The reason for restrictive ordinances and covenants is to protect the value of the homes and area. No one wants to live next door to a neighbor who has multiple vehicles, RVs, and assorted motorized recreational toys parked in the driveway, yard and street. Or the neighbor who decides to put up an 8 foot fence.
I’ve lived in both type of neighborhoods in Minnesota, Colorado and Wisconsin. Our home in Fitchburg, Wisconsin had a set of covenants that was 8 pages long. It addressed everything. Parking, garbage cans, fencing, sheds, dog houses, kennels, square footage required, style of home, storage of boats, snowmobiles, ATV/UTVs and RVs and much more. Those covenants were available for us to review prior to purchasing our home. If we thought we couldn’t live with them then we had the choice to not purchase a home in that neighborhood.
Our town ordinances are available to anyone looking to purchase a property in the Town of Spider Lake. When we purchased our home in 1985 we were given a copy. We reviewed it and felt that we could live with all the ordinances.
We did look at other properties in other towns surrounding Hayward and found that it wasn’t what we were looking for. Many of the lakes were crowded with boathouses, docks, RV’s parked on lots, sheds and much more. The lots were only 100 feet of shoreline. Very little privacy. The shorelines were no longer natural looking. They were over-developed.
Over the years we have come to appreciate the ordinances more and more. We see how they protect the value of our property, the quality of the lakes, forests and the quiet enjoyment we are so blessed to have.
My goal as a supervisor would be to protect and preserve that which so many of us came here for. Clean lakes, uncrowded shorelines, privacy and the enjoyment of all the wildlife which we share this place we call home. It is worth protecting not only for ourselves but for all who follow.
I like being unique.
On Wednesday evening, January 8, 2020, I attended out Town of Spider Lake Board of Supervisors meeting. It was uplifting to see and hear from so many residents, Fire Chiefs from neighboring towns and WI DNR Foresters. There were letters of support and some of the Chiefs took their own personal time to attend and voice their support for Chief Lee Nelson and the fire department crew. Thank you, each and every one of you.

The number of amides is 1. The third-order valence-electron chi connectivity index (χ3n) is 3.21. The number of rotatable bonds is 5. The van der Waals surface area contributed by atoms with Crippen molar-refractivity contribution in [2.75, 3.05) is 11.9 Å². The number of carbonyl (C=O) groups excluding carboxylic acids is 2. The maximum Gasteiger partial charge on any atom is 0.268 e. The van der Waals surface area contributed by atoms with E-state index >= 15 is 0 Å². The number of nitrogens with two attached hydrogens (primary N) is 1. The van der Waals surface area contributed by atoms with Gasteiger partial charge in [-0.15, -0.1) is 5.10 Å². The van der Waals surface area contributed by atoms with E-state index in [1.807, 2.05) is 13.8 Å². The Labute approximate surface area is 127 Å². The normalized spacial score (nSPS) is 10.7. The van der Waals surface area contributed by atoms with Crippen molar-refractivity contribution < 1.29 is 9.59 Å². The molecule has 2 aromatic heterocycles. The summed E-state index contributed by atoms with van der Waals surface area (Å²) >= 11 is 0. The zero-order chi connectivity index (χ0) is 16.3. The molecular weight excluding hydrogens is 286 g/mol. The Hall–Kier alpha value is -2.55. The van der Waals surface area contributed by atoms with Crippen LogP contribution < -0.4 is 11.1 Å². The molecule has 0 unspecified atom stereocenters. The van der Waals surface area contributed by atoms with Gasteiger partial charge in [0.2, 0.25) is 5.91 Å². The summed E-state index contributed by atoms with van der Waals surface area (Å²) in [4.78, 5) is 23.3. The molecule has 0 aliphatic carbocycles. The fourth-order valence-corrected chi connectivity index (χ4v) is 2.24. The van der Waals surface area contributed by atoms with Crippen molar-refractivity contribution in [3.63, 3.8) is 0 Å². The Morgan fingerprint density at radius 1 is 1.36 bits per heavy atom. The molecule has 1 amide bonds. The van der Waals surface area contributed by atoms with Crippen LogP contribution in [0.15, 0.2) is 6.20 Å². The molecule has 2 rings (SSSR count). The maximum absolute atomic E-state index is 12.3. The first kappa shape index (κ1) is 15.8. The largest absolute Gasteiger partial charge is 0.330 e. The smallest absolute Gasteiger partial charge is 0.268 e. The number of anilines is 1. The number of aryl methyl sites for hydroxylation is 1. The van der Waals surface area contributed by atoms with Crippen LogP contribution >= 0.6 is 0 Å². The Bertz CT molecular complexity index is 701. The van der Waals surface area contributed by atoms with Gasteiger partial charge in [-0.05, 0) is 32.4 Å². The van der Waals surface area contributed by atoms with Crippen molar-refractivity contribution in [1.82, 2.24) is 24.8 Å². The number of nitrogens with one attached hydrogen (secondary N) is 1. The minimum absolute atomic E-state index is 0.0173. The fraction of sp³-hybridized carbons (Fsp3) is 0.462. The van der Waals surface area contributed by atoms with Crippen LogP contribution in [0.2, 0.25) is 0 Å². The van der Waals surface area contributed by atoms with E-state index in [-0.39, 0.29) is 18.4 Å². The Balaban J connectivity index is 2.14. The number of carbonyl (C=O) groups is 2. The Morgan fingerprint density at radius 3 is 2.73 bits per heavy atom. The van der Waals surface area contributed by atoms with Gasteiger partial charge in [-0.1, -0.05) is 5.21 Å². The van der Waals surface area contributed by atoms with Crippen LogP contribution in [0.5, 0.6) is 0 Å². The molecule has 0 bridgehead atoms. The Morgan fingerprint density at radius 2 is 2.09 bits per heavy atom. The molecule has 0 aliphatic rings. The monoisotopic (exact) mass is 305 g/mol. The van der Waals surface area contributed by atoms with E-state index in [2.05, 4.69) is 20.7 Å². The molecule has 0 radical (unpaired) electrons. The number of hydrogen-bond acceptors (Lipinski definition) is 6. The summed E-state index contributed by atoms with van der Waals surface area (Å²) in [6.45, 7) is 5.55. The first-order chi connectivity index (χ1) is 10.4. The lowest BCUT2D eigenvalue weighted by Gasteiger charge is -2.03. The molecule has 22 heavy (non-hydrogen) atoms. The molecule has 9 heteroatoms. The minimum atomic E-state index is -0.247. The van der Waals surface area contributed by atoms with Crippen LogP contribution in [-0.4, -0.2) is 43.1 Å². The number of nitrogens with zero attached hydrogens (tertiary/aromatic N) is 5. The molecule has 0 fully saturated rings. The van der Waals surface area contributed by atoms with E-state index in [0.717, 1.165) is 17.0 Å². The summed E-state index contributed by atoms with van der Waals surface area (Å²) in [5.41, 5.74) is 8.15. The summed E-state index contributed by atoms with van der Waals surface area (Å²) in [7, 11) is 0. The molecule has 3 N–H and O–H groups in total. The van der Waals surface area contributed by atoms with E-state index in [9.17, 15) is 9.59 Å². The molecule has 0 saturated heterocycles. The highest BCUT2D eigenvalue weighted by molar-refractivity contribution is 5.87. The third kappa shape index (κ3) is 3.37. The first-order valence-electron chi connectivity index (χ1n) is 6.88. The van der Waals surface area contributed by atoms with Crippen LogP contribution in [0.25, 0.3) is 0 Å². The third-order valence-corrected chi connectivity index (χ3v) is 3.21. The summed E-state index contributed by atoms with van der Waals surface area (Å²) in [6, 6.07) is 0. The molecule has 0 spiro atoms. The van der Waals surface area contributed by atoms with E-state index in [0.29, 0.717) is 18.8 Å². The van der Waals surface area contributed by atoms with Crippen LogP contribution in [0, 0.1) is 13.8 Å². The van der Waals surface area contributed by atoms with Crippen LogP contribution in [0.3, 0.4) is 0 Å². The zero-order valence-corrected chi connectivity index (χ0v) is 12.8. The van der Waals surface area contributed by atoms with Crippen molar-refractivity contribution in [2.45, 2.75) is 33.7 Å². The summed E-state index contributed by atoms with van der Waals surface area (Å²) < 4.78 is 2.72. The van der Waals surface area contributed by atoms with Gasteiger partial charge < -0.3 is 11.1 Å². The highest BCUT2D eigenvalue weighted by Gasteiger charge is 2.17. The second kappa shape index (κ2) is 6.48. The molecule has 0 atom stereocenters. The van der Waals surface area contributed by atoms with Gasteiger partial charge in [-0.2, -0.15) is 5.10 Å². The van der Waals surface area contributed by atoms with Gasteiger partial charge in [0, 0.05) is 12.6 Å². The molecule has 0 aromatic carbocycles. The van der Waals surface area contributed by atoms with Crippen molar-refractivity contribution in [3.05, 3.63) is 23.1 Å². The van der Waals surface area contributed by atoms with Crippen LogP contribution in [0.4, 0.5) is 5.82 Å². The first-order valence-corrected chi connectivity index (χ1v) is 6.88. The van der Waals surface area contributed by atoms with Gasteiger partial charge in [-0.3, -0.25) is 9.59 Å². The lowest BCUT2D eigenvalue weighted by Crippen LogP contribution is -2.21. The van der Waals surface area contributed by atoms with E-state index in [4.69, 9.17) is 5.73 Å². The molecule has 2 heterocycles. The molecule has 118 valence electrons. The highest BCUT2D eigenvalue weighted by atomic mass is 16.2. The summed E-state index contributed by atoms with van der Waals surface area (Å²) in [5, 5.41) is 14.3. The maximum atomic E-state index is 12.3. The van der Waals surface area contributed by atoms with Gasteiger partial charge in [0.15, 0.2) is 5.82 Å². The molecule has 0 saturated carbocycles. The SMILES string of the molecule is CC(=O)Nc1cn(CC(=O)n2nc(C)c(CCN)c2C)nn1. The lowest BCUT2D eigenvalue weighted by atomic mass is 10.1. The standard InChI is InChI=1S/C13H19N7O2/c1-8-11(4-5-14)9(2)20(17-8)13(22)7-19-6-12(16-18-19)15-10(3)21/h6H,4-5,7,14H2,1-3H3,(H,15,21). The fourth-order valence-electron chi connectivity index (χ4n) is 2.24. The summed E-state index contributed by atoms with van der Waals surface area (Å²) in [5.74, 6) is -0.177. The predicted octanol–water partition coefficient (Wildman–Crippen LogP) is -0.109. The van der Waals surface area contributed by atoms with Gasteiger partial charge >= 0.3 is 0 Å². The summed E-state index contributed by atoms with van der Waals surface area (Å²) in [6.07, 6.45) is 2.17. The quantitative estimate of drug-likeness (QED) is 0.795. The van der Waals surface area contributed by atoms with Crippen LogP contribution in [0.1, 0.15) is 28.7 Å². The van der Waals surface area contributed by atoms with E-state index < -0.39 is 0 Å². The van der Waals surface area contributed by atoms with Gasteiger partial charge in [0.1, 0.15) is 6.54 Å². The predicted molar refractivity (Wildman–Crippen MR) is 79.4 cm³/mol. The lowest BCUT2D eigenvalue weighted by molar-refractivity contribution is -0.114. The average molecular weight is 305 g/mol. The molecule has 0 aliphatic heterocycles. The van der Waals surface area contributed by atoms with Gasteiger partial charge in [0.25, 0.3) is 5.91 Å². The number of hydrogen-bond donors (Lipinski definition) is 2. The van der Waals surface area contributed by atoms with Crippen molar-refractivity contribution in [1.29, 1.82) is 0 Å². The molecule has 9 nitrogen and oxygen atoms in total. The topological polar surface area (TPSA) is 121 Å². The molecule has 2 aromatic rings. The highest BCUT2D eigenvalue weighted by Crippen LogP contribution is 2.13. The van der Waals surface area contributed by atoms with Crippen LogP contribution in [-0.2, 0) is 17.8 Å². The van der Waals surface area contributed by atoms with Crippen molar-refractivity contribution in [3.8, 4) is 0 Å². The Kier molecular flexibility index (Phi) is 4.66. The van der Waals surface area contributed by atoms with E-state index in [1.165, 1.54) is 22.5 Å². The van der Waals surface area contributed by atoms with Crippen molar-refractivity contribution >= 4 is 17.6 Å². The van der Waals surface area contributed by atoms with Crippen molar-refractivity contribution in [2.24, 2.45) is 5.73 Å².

The thought of losing our fire department was and is disturbing. They not only protect our homes they also protect the forests that we live in and next door to. They provide much needed support to our neighboring town fire departments. No one department is large enough to deal with a catastrophic fire but working together they can.
One member of our town referenced the communication they had had with their insurance agent. Their agent told them that, yes, rates could potentially increase if our town no longer had a local fire department and was dependent on a fire department that was further away.
Chief Nelson and his crew have done an outstanding job for our town. Please join me in asking our supervisors to approve the September 5, 2019 election of Chief Nelson, Shannon Nelson and Tim Sheldon. We should also encourage them to re-install the Health and Safety Committee.
This month has been disturbing. We are witnessing situations within our town government that have been brought about because of one person making the decision that our town governance does not need citizen input by committee.
Previously, with past town chairman and town boards we had a Road Committee, Health and Safety Committee and Plan and Review Committee. We now only have a Plan and Review Committee and the only reason why we have managed to retain that is that our town chairman found out that he couldn’t dissolve that committee.
It has come to our attention that our town chairman has made the decision to try and dissolve our Fire Department and let our Fire Chief go. He is proceeding with this course of action with no citizen input for continuing fire protection coverage for our homes and businesses.